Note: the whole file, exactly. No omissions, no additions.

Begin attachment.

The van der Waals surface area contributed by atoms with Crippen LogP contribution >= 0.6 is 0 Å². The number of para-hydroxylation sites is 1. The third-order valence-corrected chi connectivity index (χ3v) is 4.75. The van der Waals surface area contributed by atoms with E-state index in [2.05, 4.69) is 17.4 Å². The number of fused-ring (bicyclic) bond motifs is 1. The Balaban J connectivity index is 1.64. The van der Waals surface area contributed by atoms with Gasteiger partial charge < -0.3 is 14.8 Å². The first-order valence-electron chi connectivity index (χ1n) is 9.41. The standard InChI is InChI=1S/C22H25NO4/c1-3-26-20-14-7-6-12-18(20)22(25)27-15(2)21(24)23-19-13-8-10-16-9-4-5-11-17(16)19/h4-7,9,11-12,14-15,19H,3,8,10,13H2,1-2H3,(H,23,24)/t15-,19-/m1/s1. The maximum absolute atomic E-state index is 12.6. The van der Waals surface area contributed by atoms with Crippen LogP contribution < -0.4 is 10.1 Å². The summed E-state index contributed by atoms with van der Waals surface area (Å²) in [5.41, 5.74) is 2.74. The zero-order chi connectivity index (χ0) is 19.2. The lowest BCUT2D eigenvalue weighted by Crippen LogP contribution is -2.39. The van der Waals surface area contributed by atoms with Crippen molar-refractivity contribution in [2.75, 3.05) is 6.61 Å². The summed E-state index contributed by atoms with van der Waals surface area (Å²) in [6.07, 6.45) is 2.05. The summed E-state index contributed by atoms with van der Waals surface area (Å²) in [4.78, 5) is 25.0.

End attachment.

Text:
The van der Waals surface area contributed by atoms with Crippen LogP contribution >= 0.6 is 0 Å². The number of para-hydroxylation sites is 1. The third-order valence-corrected chi connectivity index (χ3v) is 4.75. The van der Waals surface area contributed by atoms with E-state index in [2.05, 4.69) is 17.4 Å². The number of fused-ring (bicyclic) bond motifs is 1. The Balaban J connectivity index is 1.64. The van der Waals surface area contributed by atoms with Gasteiger partial charge < -0.3 is 14.8 Å². The first-order valence-electron chi connectivity index (χ1n) is 9.41. The standard InChI is InChI=1S/C22H25NO4/c1-3-26-20-14-7-6-12-18(20)22(25)27-15(2)21(24)23-19-13-8-10-16-9-4-5-11-17(16)19/h4-7,9,11-12,14-15,19H,3,8,10,13H2,1-2H3,(H,23,24)/t15-,19-/m1/s1. The maximum absolute atomic E-state index is 12.6. The van der Waals surface area contributed by atoms with Crippen LogP contribution < -0.4 is 10.1 Å². The summed E-state index contributed by atoms with van der Waals surface area (Å²) in [5.41, 5.74) is 2.74. The zero-order chi connectivity index (χ0) is 19.2. The lowest BCUT2D eigenvalue weighted by Crippen LogP contribution is -2.39. The van der Waals surface area contributed by atoms with Crippen molar-refractivity contribution in [2.75, 3.05) is 6.61 Å². The summed E-state index contributed by atoms with van der Waals surface area (Å²) in [6.07, 6.45) is 2.05. The summed E-state index contributed by atoms with van der Waals surface area (Å²) in [4.78, 5) is 25.0.